By VIEW editor Brian Pelan

Most of us savour any positive stories during these bleak times of the pandemic.

So I was delighted to hear that almost 24,000 people in Northern Ireland have joined the library since the start of the coronavirus pandemic.

Libraries NI has reported that its online membership has risen by 23,569 between March and the end of September this year.

A good novel has the ability to take you into a different world, created by the author, in which you can ‘lose’ your present existence for a while.

I can remember facing a long bus journey once from Edinburgh to Cardiff at the height of winter. My brother John recommended a book that I should read.

It was ‘The English Patient‘ by Michael Ondaatje. As the snow swirled outside the bus on the motorway, I was ‘transported’ into Italy at the end of World War Two where a badly burned man is being tended to by a nurse in a monastery.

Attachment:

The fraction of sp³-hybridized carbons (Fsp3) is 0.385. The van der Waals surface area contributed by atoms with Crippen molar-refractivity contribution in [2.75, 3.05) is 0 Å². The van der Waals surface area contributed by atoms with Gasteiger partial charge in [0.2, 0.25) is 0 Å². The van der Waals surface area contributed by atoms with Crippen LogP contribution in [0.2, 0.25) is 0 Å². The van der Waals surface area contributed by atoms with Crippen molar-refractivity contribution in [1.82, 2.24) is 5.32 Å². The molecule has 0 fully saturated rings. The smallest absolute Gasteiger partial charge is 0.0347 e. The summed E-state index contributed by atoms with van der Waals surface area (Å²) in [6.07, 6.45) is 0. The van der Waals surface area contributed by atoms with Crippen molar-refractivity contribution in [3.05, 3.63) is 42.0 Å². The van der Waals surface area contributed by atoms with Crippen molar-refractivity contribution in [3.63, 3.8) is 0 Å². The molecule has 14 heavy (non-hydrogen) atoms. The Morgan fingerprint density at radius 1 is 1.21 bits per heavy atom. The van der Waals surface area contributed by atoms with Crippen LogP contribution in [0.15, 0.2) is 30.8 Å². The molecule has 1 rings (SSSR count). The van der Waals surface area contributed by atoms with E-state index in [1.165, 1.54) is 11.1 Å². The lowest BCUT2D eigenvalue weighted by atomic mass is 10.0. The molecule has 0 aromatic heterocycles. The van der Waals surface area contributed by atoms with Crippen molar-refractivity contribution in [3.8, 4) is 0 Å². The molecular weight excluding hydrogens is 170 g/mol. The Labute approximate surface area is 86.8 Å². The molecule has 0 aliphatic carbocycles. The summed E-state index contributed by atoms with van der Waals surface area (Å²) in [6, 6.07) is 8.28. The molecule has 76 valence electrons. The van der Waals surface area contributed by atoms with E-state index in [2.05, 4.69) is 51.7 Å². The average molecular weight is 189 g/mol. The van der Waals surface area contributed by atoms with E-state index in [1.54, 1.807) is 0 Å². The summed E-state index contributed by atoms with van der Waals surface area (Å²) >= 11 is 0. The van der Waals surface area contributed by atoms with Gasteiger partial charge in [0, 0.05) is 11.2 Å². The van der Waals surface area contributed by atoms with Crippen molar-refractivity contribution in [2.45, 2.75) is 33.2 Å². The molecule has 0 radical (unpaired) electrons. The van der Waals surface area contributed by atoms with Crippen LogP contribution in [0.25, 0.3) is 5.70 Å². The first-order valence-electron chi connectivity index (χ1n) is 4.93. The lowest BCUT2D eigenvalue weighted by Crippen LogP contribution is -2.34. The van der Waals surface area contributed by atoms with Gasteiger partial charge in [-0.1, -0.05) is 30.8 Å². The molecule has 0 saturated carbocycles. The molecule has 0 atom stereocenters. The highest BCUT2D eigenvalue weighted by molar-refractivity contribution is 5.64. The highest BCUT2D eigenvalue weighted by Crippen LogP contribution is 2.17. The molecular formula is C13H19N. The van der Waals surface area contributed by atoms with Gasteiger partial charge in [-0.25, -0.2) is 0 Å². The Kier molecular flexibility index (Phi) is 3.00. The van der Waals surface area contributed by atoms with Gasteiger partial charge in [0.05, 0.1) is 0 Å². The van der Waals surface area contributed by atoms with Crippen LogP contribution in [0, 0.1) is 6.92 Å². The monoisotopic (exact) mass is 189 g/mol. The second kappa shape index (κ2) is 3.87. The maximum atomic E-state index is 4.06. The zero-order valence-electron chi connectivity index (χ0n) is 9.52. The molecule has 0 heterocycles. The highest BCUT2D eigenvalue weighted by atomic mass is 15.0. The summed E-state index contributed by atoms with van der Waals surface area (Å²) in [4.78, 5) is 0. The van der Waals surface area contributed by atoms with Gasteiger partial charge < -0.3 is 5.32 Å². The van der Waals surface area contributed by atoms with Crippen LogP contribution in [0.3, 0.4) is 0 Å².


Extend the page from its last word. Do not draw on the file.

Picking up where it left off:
This feeling of ‘losing’ myself is not new. I had the same experience as a child when I read the Narnia stories by C.S. Lewis. The idea that you could go to a land (in your mind) and no one back at ‘home’ would notice that you were gone was thrilling.

The news about the upsurge in new online users is also a positive affirmation of the power of the book. And despite austerity and savage cuts, which led to a reduction in the number of libraries, we still want to read.

I will leave my last line for a quote from Groucho Marx: “I find television very educating. Every time somebody turns on the set, I go into the other room and read a book.”

 
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